An Indiana real estate settlement services provider was ordered to pay up to $1.25 million and cease illegal practices of steering consumers to a title insurer owned by its executives, the Consumer Financial Protection Bureau (CFPB) ordered today.
In a statement, the CFPB said it found that Meridian Title Corporation of South Bend failed to disclose its relationship with the title insurer and illegally benefitted from the referrals for title insurance—which is usually required in real estate purchases involving a mortgage loan, the bureau said.
Under the consent order announced Wednesday, the bureau is ordering Meridian to ensure that it ceases the illegal practice, provide disclosures whenever it makes a covered referral, and pay up to $1.25 million in redress to consumers.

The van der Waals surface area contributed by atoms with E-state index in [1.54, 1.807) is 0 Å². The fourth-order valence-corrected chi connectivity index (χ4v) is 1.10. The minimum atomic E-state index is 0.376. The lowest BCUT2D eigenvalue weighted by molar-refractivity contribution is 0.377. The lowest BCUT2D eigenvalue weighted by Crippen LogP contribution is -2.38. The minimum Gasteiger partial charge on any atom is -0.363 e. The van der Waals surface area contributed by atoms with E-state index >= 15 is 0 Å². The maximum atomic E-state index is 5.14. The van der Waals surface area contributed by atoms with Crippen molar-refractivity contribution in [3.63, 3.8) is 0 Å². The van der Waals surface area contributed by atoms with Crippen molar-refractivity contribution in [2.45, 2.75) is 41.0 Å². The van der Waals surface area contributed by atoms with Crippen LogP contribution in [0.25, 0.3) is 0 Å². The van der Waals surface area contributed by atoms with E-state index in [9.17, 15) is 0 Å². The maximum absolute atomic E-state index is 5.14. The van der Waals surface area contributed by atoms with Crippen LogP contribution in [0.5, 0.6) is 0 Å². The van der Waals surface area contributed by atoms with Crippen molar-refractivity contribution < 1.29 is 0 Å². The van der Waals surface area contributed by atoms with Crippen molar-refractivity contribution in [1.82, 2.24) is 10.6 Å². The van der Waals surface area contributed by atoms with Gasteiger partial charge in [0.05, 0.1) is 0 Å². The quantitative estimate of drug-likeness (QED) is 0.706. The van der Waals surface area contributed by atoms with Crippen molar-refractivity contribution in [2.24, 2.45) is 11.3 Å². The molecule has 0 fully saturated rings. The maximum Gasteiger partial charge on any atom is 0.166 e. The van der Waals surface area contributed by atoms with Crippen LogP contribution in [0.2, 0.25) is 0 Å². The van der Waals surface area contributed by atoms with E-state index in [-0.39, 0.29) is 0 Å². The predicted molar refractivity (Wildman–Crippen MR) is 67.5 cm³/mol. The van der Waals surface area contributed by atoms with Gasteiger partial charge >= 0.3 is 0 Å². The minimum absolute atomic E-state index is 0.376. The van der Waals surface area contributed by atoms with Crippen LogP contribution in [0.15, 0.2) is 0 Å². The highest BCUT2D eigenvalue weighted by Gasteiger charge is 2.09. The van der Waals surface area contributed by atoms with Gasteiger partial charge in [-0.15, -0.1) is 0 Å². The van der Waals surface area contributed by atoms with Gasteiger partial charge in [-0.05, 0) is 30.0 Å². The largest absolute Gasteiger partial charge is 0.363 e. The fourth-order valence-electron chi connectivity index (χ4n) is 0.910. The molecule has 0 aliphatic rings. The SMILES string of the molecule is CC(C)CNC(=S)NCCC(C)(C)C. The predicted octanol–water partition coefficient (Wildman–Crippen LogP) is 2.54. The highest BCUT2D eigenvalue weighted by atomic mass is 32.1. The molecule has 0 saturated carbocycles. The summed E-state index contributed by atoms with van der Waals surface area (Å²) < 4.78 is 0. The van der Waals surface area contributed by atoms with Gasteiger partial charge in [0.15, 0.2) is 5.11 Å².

In its release, the CFPB found that Meridian routinely selected Arsenal Insurance Corporation, a company owned in part by three of Meridian’s own executives, as the title insurance underwriter for its customers. When it selected Arsenal, the CFPB found that Meridian could keep extra money beyond the commission it would normally have been entitled to collect, based on an understanding that Meridian would select Arsenal as underwriter.
“A company like Meridian that receives anything of value pursuant to an agreement or understanding that business will be referred to an affiliated business like Arsenal must generally disclose its relationship to the consumer in question, among other conditions, in order to avoid a violation of the Real Estate Settlement Procedures Act,” the bureau stated.
In its investigation, the CFPB found that Meridian failed to make the necessary disclosures to more than 7,000 consumers when it selected Arsenal to provide title insurance and also did not satisfy other conditions for avoiding a violation of the law.